The St. Kitts and Nevis government has committed to making significant investments in the Federation’s water sector by putting forward a number of plans to increase its resilience and sustainability.
The Honourable Konris Maynard, Minister of Public Infrastructure, Energy and Utilities, Domestic Transport, ICT, and Posts, made this announcement on Thursday, March 23 in New York, USA, during his delivery of his National Statement at the 3rd Plenary Meeting of the United Nations 2023 Water Conference.
According to Minister Maynard, “over the next five to ten years, we will invest over EC$200 million in sustainable and resilient water infrastructure, including drilling additional wells, investing in desalinated water, upgrading pipelines, improving storage reservoirs, and introducing modern technology to optimize the use of our resources.”
In order to strengthen institutional and technical capabilities, we will also invest in our employees.
The development of green building rules has already started, and we hope that they will lead to a paradigm shift in how our inhabitants and citizens use water.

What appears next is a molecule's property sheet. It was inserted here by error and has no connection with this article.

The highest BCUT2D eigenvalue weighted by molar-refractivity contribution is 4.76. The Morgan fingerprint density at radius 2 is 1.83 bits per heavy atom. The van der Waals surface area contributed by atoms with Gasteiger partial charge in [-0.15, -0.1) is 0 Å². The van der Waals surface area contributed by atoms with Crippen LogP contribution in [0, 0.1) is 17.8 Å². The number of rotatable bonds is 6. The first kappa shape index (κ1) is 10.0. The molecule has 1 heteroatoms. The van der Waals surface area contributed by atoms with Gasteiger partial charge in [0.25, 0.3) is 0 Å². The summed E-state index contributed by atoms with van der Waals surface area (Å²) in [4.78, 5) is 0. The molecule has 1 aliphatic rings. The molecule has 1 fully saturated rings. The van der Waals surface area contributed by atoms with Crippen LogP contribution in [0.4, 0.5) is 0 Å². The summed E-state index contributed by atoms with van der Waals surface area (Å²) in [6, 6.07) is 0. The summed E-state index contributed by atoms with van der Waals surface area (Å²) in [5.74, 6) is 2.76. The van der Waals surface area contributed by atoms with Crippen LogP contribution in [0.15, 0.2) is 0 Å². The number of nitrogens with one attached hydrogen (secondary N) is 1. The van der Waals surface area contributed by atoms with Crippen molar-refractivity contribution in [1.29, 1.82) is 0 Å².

Given its size, the Federation, according to Minister Maynard, is in a good position to benefit from international best practices.
St. Kitts and Nevis is “small enough” to take the necessary steps to be the best sustainable example the world has to offer, which is compatible with our objective to become a successful “Sustainable Little Island State.”
In light of this, St. Kitts and Nevis pledges to implement proactive and adaptive actions that will build capacity and resilience aggressively, in accordance with the principles of Integrated Water Resource Management, the Minister stated.
As we work to restore 24-hour availability to water by 2024, switch to 100 percent renewable energy sources by 2030 using solar, wind, and geothermal energy, and initially reduce our reliance on imported food by 25 percent by 2025, the water, energy, and food nexus is crucial for us.
If we can solve the energy problem, we can also address the water problem and the food problem!
The Affordable Smart Houses Program, which would make use of “sustainable construction approaches including the installation of solar panels, water cisterns, and water-conserving fixtures,” was launched by the government in early March.
Moreover, water storage tanks have already been converted into 69 schools, community centers, and health facilities.
In order to implement climate-smart water supply and distribution methods for potable water and for hundreds of farmers, we continue to collaborate closely with the Green Climate Fund and Global Environment Facility.
We are aware of the ambitious nature of our view,” he remarked. Yet, “we are certain that by utilizing multi-stakeholder collaborations, with the backing of an accessible and concessionary funding architecture that acknowledges our particular vulnerabilities, we will achieve!”